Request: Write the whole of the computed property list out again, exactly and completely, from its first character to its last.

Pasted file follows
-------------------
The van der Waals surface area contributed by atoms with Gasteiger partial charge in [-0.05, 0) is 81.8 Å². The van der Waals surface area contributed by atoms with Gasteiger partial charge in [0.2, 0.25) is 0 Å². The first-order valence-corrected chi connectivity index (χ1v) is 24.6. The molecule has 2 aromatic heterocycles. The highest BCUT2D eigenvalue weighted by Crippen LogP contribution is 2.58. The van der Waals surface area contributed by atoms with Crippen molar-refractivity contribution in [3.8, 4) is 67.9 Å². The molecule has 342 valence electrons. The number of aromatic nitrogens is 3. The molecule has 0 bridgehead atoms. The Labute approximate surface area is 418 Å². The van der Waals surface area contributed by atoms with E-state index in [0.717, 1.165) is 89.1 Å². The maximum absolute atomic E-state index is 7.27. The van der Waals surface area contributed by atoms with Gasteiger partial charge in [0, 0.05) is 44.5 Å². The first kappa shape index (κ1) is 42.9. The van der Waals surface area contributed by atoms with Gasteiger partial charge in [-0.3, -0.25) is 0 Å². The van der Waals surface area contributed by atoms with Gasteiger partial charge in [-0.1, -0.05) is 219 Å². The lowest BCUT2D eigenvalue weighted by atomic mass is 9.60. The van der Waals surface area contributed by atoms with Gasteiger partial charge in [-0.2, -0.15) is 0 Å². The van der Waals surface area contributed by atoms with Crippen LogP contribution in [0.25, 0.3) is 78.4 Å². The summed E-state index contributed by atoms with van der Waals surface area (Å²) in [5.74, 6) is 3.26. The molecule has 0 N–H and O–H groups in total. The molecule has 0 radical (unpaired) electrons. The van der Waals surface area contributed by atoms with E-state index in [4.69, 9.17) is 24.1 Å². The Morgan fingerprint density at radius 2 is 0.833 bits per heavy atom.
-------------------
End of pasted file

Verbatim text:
The van der Waals surface area contributed by atoms with Gasteiger partial charge in [-0.05, 0) is 81.8 Å². The van der Waals surface area contributed by atoms with Gasteiger partial charge in [0.2, 0.25) is 0 Å². The first-order valence-corrected chi connectivity index (χ1v) is 24.6. The molecule has 2 aromatic heterocycles. The highest BCUT2D eigenvalue weighted by Crippen LogP contribution is 2.58. The van der Waals surface area contributed by atoms with Crippen molar-refractivity contribution in [3.8, 4) is 67.9 Å². The molecule has 342 valence electrons. The number of aromatic nitrogens is 3. The molecule has 0 bridgehead atoms. The Labute approximate surface area is 418 Å². The van der Waals surface area contributed by atoms with E-state index in [0.717, 1.165) is 89.1 Å². The maximum absolute atomic E-state index is 7.27. The van der Waals surface area contributed by atoms with Gasteiger partial charge in [0, 0.05) is 44.5 Å². The first kappa shape index (κ1) is 42.9. The van der Waals surface area contributed by atoms with Gasteiger partial charge in [-0.3, -0.25) is 0 Å². The van der Waals surface area contributed by atoms with Gasteiger partial charge in [-0.1, -0.05) is 219 Å². The lowest BCUT2D eigenvalue weighted by atomic mass is 9.60. The van der Waals surface area contributed by atoms with Gasteiger partial charge in [-0.2, -0.15) is 0 Å². The van der Waals surface area contributed by atoms with Crippen LogP contribution in [0.25, 0.3) is 78.4 Å². The summed E-state index contributed by atoms with van der Waals surface area (Å²) in [5.74, 6) is 3.26. The molecule has 0 N–H and O–H groups in total. The molecule has 0 radical (unpaired) electrons. The van der Waals surface area contributed by atoms with E-state index in [4.69, 9.17) is 24.1 Å². The Morgan fingerprint density at radius 2 is 0.833 bits per heavy atom.